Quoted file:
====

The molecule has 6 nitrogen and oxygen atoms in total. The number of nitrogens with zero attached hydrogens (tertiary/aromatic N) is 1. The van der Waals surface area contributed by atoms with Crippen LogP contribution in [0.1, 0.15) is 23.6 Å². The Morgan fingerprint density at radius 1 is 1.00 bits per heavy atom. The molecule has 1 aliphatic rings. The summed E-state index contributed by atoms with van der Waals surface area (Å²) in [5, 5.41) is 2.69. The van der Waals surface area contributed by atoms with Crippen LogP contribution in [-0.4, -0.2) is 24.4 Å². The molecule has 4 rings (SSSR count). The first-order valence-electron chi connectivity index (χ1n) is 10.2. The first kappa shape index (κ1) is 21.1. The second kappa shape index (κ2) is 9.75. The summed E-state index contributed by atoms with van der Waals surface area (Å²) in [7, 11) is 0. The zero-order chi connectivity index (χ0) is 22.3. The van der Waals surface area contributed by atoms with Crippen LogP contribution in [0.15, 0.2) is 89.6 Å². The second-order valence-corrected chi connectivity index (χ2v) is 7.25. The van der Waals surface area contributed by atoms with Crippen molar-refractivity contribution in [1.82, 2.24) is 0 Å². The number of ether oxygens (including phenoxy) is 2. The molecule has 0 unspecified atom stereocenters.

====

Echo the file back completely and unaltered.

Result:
The molecule has 6 nitrogen and oxygen atoms in total. The number of nitrogens with zero attached hydrogens (tertiary/aromatic N) is 1. The van der Waals surface area contributed by atoms with Crippen LogP contribution in [0.1, 0.15) is 23.6 Å². The Morgan fingerprint density at radius 1 is 1.00 bits per heavy atom. The molecule has 1 aliphatic rings. The summed E-state index contributed by atoms with van der Waals surface area (Å²) in [5, 5.41) is 2.69. The van der Waals surface area contributed by atoms with Crippen LogP contribution in [-0.4, -0.2) is 24.4 Å². The molecule has 4 rings (SSSR count). The first-order valence-electron chi connectivity index (χ1n) is 10.2. The first kappa shape index (κ1) is 21.1. The second kappa shape index (κ2) is 9.75. The summed E-state index contributed by atoms with van der Waals surface area (Å²) in [7, 11) is 0. The zero-order chi connectivity index (χ0) is 22.3. The van der Waals surface area contributed by atoms with Crippen LogP contribution in [0.15, 0.2) is 89.6 Å². The second-order valence-corrected chi connectivity index (χ2v) is 7.25. The van der Waals surface area contributed by atoms with Crippen molar-refractivity contribution in [1.82, 2.24) is 0 Å². The number of ether oxygens (including phenoxy) is 2. The molecule has 0 unspecified atom stereocenters.